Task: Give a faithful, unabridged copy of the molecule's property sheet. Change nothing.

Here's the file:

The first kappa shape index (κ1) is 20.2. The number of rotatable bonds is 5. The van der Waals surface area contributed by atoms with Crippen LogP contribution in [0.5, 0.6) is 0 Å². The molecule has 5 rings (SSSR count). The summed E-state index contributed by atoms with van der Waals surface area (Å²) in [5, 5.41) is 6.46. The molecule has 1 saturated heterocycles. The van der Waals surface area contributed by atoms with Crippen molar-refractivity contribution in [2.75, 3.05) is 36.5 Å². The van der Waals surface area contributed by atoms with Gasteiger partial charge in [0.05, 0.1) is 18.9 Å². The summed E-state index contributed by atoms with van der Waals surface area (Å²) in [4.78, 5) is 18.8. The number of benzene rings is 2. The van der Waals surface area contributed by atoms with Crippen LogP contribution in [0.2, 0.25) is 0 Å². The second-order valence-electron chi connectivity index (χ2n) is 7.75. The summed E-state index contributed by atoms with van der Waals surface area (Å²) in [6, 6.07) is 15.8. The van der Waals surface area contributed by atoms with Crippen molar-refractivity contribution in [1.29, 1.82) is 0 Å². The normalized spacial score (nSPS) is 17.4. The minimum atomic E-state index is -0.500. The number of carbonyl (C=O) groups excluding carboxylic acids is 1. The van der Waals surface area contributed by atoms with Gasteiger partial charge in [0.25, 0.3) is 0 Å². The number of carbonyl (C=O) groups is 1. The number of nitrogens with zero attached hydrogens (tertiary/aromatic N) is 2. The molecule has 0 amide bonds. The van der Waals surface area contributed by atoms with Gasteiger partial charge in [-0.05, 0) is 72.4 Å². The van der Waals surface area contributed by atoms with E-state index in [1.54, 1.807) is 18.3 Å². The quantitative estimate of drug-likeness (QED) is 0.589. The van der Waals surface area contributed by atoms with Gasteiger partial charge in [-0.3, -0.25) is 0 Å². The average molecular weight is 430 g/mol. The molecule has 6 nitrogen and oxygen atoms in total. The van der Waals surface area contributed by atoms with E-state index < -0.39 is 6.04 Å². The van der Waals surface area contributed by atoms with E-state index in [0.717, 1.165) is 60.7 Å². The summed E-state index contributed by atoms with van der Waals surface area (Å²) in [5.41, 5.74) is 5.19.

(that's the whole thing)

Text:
The first kappa shape index (κ1) is 20.2. The number of rotatable bonds is 5. The van der Waals surface area contributed by atoms with Crippen LogP contribution in [0.5, 0.6) is 0 Å². The molecule has 5 rings (SSSR count). The summed E-state index contributed by atoms with van der Waals surface area (Å²) in [5, 5.41) is 6.46. The molecule has 1 saturated heterocycles. The van der Waals surface area contributed by atoms with Crippen molar-refractivity contribution in [2.75, 3.05) is 36.5 Å². The van der Waals surface area contributed by atoms with Gasteiger partial charge in [0.05, 0.1) is 18.9 Å². The summed E-state index contributed by atoms with van der Waals surface area (Å²) in [4.78, 5) is 18.8. The number of benzene rings is 2. The van der Waals surface area contributed by atoms with Crippen LogP contribution in [0.2, 0.25) is 0 Å². The second-order valence-electron chi connectivity index (χ2n) is 7.75. The summed E-state index contributed by atoms with van der Waals surface area (Å²) in [6, 6.07) is 15.8. The van der Waals surface area contributed by atoms with Crippen molar-refractivity contribution in [1.29, 1.82) is 0 Å². The normalized spacial score (nSPS) is 17.4. The minimum atomic E-state index is -0.500. The number of carbonyl (C=O) groups excluding carboxylic acids is 1. The van der Waals surface area contributed by atoms with Gasteiger partial charge in [0.25, 0.3) is 0 Å². The number of carbonyl (C=O) groups is 1. The number of nitrogens with zero attached hydrogens (tertiary/aromatic N) is 2. The molecule has 0 amide bonds. The van der Waals surface area contributed by atoms with Gasteiger partial charge in [-0.05, 0) is 72.4 Å². The van der Waals surface area contributed by atoms with E-state index in [1.54, 1.807) is 18.3 Å². The quantitative estimate of drug-likeness (QED) is 0.589. The van der Waals surface area contributed by atoms with Gasteiger partial charge in [-0.3, -0.25) is 0 Å². The average molecular weight is 430 g/mol. The molecule has 6 nitrogen and oxygen atoms in total. The van der Waals surface area contributed by atoms with E-state index < -0.39 is 6.04 Å². The van der Waals surface area contributed by atoms with E-state index in [0.717, 1.165) is 60.7 Å². The summed E-state index contributed by atoms with van der Waals surface area (Å²) in [5.41, 5.74) is 5.19.